The Beijing Zoo is best known for its collection of rare animals endemic to China including the Giant Pandas, which are zoo's most popular animals, the golden snub-nosed monkey, South China Tiger, white-lipped deer, Pere David's Deer, Crested Ibis, Chinese Alligator and the Chinese Giant Salamander. Other endangered or threatened species include Siberian tiger, yak, Przewalski's horse, snow leopard, Tibetan gazelle, and kiang. The zoo also has a broad collection of mega-fauna such as lions, jaguars, clouded leopards, Asian and African elephants, rhinoceroses, hippopotamuses, black bears, polar bears, tapirs, sea turtles, penguins, gorillas, chimpanzees, kangaroos, muntjac, addax, zebras, otters, bats, flamingos and lemurs. The Beijing Zoo has 13 of the world's 15 species of cranes. The zoo is also a center of zoological research that studies and breeds rare animals from various continents.

Featured Spots

Panda House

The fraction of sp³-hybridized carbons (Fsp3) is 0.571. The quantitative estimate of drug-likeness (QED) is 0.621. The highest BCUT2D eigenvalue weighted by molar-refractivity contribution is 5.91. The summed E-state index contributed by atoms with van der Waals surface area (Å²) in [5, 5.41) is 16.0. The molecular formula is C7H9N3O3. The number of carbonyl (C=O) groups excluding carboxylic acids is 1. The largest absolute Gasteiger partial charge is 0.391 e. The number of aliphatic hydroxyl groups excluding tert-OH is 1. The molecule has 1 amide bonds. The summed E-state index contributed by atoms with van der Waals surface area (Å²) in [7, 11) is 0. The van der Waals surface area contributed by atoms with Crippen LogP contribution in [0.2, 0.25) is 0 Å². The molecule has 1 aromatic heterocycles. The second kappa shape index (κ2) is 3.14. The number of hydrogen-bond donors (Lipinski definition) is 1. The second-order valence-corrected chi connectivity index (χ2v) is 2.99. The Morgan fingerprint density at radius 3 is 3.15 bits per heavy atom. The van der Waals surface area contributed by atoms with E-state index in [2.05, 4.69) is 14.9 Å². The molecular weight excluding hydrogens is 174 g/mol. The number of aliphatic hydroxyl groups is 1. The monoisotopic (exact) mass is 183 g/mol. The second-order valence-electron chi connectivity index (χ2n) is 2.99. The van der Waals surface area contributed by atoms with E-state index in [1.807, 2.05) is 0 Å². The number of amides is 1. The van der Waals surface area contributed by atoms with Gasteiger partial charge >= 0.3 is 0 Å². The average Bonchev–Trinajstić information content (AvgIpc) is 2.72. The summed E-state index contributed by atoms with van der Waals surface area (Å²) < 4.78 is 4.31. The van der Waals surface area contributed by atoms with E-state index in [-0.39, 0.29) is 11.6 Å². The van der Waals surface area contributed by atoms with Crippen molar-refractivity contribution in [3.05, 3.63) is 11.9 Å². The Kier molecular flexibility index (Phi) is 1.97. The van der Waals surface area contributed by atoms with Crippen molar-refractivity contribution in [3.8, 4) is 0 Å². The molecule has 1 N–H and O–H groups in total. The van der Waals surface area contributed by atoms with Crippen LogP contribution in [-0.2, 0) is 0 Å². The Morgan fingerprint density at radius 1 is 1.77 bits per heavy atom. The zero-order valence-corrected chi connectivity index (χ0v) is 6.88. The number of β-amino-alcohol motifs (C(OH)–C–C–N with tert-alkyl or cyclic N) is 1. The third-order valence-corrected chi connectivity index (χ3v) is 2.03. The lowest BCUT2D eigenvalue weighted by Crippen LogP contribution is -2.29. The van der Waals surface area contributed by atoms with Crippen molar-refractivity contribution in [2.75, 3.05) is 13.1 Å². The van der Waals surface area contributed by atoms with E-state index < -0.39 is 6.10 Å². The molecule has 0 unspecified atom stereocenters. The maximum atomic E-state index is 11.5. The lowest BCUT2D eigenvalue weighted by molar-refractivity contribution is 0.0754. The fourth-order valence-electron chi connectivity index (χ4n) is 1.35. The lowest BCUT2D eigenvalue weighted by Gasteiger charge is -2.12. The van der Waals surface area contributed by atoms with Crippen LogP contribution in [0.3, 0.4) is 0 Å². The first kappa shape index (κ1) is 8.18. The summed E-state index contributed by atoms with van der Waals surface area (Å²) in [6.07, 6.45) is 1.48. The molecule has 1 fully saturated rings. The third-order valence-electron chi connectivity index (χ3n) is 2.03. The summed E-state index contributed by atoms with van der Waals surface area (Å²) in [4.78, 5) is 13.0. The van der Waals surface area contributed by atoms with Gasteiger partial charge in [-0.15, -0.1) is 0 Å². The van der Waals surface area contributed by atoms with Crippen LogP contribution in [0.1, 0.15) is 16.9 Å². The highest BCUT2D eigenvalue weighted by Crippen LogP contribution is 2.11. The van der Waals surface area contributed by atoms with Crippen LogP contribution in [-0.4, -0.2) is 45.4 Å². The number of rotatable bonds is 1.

The Panda House in the Beijing Zoo was built in 1990 for the 11th Asian Games, and was listed as one the top constructions that year for its unique design. It covers an area of 1 hectare and with the main building in the shape of twisted bamboo. The southeast corner is the entrance for visitors and northwest as the exit. There are 3 main exhibition rooms with 12 giant glass balls in the ceiling for special acoustic effect in the lobby. Also, there some facilities made of wood in the outside for the pandas to play. In 2008, a new panda house called Olympic Panda House was built nearby to accommodate the 8 pandas from the Wolong National Natural Reserve, Sichuan Giant Panda Sanctuaries. The old panda house was then renamed as the Asian Game Panda House, and both of them are opened to public now.

Beijing Aquarium

Located inside the Beijing Zoo, the Beijing Aquarium is the largest and most advanced inland aquarium in China which covers 12 hectares. It is designed in conch shape with orange and blue as theme color, symbolizing the mysterious sea and eternal vitality of marine life. It has seven main halls: Rainforest Wonder, Feel Pool, Bailing Town, Chinese sturgeon Hall, Seabed Travel, Whale and Dolphin Bay as well as Ocean Theater. Whale and Dolphin Bay is the home and school for whales, dolphins and sea lions. It is here that they are being trained by professional trainers for performances to entertain visitors. The Ocean Theater is a venue where animals perform their tricks. It has a capacity for 3,000 viewers, with hot and romantic Hawaii scenery in the background.